In addtion to reading from files nam can also read from a stream such as STDIN. Here is a little tutorial on how to send a nam trace stream to nam to make it operate with real-time data. First some background on how nam works internally. Basically, it thinks it is reading from a nam tracefile. The file has a format to it. Each line is a nam event. The first character on the line defines the type of event and is followed by several flags to set options on that event. Each event is terminated by a newline character. A nam tracefile has 2 sections, static configuration events and animation events. All events with -t * in them are configuration events and should be sent to nam in one burst. Lines beginning with a # are comment lines. Currently comments should only be place in the animation section of the file after the first animation event.
First of all you need to pipe your data to nam's stdin and add the '-' flag to the nam command.
nam will read the information from stdin
Following is a short wireless animation example. The first part of the script has line with -t * which tells nam that these are initial configuration information.
V -t * -v 1.0a5 -a 0 W -t * -x 600 -y 600
The first 2 lines are used in the nam initialization. They need to be the first 2 lines sent to nam from your program. V is the minimum nam version needed to correctly run this script. W means this is script contains wireless nodes which will be within the canvas size of width x and height y.
n -t * -s 0 -x 0.0 -y 0.0 -z 20 -v circle -c black -w n -t * -s 1 -x 0.0 -y 200.0 -z 20 -v box -c black -w
Next is the network layout information. The first line n creates a wireless (-w) circular (-v circle) node with id 0 (-s 0) at position 0.0,0.0 (-x 0.0 -y 0.0). It's size (-z) is 20 and it's color (-c) is black. The second is a wireless square (-v box) node with id 1 (-s 1) at 0.0,200.0. Each node has to have a unique id number given by the -s flag.
A -t * -n 1 -p 0 -o 0xffffffff -c 31 -a 1 A -t * -h 1 -m 2147483647 -s 0
The A event line has to do with setting up hierarchical addressing in nam. It is necessary in wireless nam because packets are treated as broadcast to every node.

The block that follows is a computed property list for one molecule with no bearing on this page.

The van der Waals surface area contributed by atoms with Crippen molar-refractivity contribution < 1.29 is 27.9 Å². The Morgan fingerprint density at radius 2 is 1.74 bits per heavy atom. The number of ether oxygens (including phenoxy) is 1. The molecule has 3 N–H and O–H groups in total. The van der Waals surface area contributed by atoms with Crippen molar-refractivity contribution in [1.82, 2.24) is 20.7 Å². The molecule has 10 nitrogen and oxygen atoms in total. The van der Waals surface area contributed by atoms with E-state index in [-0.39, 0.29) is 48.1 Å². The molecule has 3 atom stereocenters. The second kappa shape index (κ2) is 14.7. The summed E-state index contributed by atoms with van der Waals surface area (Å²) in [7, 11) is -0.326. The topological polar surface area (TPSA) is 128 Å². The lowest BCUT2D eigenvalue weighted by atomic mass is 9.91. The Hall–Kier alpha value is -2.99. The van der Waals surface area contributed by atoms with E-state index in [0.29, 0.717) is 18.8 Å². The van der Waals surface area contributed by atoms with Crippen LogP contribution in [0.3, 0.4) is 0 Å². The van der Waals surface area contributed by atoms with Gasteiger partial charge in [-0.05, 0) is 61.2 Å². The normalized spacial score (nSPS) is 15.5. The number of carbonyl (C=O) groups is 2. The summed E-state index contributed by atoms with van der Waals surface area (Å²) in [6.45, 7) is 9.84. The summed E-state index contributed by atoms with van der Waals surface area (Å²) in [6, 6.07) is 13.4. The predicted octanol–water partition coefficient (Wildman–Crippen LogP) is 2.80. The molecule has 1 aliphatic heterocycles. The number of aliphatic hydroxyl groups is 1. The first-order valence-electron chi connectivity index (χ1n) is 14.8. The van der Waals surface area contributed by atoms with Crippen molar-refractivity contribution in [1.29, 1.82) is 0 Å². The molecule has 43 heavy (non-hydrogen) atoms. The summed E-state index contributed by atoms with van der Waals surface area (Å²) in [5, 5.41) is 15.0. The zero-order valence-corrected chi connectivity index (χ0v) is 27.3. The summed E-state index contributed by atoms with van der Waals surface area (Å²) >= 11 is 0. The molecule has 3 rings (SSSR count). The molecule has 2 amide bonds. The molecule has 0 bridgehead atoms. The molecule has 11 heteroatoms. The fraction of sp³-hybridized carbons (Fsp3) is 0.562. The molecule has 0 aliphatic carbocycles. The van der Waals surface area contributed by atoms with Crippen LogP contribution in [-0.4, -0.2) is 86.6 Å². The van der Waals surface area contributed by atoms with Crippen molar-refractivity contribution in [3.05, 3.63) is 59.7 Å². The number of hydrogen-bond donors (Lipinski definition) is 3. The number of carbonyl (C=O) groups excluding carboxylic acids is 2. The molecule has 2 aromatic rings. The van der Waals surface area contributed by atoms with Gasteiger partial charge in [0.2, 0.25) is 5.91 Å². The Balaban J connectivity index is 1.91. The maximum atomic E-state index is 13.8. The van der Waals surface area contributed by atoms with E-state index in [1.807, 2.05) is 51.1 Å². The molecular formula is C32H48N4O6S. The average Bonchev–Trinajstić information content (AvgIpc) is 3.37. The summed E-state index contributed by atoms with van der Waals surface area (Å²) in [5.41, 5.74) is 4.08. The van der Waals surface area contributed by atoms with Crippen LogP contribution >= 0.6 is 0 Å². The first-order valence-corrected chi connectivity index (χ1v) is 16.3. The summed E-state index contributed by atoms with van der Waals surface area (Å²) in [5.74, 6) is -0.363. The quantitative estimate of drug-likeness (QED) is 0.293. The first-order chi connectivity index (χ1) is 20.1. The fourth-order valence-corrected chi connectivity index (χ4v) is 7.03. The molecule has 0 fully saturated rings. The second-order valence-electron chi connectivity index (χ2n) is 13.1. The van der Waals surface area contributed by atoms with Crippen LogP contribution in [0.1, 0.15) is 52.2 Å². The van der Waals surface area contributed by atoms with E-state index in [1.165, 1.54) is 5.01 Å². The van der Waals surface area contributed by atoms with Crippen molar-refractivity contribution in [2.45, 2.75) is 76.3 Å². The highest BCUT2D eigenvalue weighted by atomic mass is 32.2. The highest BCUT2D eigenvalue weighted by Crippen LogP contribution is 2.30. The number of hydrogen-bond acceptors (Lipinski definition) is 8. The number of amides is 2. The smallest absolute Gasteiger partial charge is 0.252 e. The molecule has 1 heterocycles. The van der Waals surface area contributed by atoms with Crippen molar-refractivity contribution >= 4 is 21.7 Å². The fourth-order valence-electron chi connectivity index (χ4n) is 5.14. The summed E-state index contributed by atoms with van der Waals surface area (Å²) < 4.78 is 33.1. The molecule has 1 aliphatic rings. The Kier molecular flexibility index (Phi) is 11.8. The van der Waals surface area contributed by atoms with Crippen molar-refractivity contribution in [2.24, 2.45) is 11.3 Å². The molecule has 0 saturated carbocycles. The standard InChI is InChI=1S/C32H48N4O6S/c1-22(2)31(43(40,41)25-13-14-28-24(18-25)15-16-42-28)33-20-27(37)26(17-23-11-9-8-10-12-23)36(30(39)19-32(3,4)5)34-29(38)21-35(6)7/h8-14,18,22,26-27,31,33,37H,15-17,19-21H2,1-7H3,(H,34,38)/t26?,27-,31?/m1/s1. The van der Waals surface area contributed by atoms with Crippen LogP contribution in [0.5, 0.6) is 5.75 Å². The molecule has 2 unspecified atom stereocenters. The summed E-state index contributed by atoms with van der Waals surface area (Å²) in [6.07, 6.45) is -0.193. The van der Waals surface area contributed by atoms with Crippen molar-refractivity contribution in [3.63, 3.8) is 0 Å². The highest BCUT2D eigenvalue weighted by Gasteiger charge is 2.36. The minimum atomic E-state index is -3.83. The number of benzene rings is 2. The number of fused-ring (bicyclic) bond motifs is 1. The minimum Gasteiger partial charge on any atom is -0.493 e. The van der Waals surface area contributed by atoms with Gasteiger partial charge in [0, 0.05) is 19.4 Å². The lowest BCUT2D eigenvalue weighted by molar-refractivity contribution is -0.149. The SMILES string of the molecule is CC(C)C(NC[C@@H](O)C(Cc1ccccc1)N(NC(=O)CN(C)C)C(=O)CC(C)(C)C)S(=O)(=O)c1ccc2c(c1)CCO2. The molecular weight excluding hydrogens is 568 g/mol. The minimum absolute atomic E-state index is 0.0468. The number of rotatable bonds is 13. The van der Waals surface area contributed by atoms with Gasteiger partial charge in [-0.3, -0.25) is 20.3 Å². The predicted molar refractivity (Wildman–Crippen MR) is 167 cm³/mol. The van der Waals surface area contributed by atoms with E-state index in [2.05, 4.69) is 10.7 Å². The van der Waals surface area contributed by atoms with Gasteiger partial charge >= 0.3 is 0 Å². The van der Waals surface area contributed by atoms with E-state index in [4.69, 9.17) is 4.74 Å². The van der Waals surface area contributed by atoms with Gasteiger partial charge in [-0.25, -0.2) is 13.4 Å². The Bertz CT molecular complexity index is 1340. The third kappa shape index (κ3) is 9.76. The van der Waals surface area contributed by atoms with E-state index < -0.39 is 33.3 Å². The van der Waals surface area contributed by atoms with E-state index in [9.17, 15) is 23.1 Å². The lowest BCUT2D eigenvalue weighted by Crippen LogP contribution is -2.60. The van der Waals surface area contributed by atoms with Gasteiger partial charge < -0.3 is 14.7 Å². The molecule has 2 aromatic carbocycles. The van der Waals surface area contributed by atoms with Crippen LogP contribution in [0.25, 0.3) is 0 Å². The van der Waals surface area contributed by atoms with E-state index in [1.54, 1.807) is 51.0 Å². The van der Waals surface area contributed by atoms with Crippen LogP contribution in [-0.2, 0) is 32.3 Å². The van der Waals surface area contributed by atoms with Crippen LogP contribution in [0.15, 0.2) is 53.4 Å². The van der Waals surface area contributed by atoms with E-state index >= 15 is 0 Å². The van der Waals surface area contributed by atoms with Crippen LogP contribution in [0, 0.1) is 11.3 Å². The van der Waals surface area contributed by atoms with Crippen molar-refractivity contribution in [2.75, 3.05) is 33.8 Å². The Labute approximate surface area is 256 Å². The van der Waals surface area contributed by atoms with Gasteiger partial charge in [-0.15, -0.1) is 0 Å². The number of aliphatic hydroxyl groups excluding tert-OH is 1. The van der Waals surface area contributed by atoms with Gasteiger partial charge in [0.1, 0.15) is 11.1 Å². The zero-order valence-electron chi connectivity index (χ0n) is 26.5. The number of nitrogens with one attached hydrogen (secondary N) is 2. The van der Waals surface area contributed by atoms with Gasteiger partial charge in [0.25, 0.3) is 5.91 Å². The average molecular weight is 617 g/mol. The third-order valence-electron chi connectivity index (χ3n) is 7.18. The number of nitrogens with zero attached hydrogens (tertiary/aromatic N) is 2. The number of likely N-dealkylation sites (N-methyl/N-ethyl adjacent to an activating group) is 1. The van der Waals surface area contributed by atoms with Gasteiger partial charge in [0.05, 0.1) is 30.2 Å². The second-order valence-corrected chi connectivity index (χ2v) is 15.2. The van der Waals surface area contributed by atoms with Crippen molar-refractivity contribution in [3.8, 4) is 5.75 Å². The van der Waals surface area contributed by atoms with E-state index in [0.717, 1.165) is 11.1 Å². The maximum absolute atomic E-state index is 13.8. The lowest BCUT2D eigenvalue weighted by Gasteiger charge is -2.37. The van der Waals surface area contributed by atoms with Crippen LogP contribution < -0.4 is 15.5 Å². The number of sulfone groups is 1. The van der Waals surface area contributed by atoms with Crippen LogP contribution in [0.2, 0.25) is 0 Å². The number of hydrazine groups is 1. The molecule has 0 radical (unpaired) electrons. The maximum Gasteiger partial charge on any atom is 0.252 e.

Now we are done with the configuration part of the nam file. Next are the animation events. In order for nam to operate in a close to real-time mode it needs to constantly receive updates. As it is playing it will keeps reading lines from the nam trace and playing them back. The sequence of events must be in chronological order. For example the following lines change the color of node 1 from black to green back to black and then to black again.
n -t 0.0 -s 1 -S COLOR -c green -o black n -t 0.01 -s 1 -S COLOR -c black -o green n -t 0.02 -s 1 -S COLOR -c black -o black
Notice that the "-t <time>" flags are always increasing. You cannot issue one event at -t 0.2 and then another later on at -t 0.1. Nam has an internal counter of time and it executes an event once it's time counter passes that event time. It will execute events in chronological order but only if they are given to it in chronological order. So the following WILL NOT work.
n -t 0.0 -s 1 -S COLOR -c black -o black n -t 0.02 -s 1 -S COLOR -c green -o black n -t 0.01 -s 1 -S COLOR -c black -o green
Since nam has its own internal representation of time which is different than current real world time you have to try and synchronize them. There is no explicit and totally accurate way to do this but you can have a rough synchronization of time by having you application periodically send nam events even if nothing has happened. We have created a dummy or "no-op" event (T) for this purpose.
T -t 0.5
As described above, you MUST feed events to nam in non-decreasing timestamp order. Successive events at the same time are OK. Before animating to a given time, nam needs to know that it's got all the events for that time, and so it actually has to read an event AFTER that time. Therefore if you're driving nam from an external process in real-time it will refuse to animate time t until it sees an event at time t+i (for any i > 0). To make nam play out events smoothly, you may therefore need to generate dummy events with intermediate timestamps (so that nam knows it can advance). Events of type "T" are dummy events, so this stream would produce jerky animatation: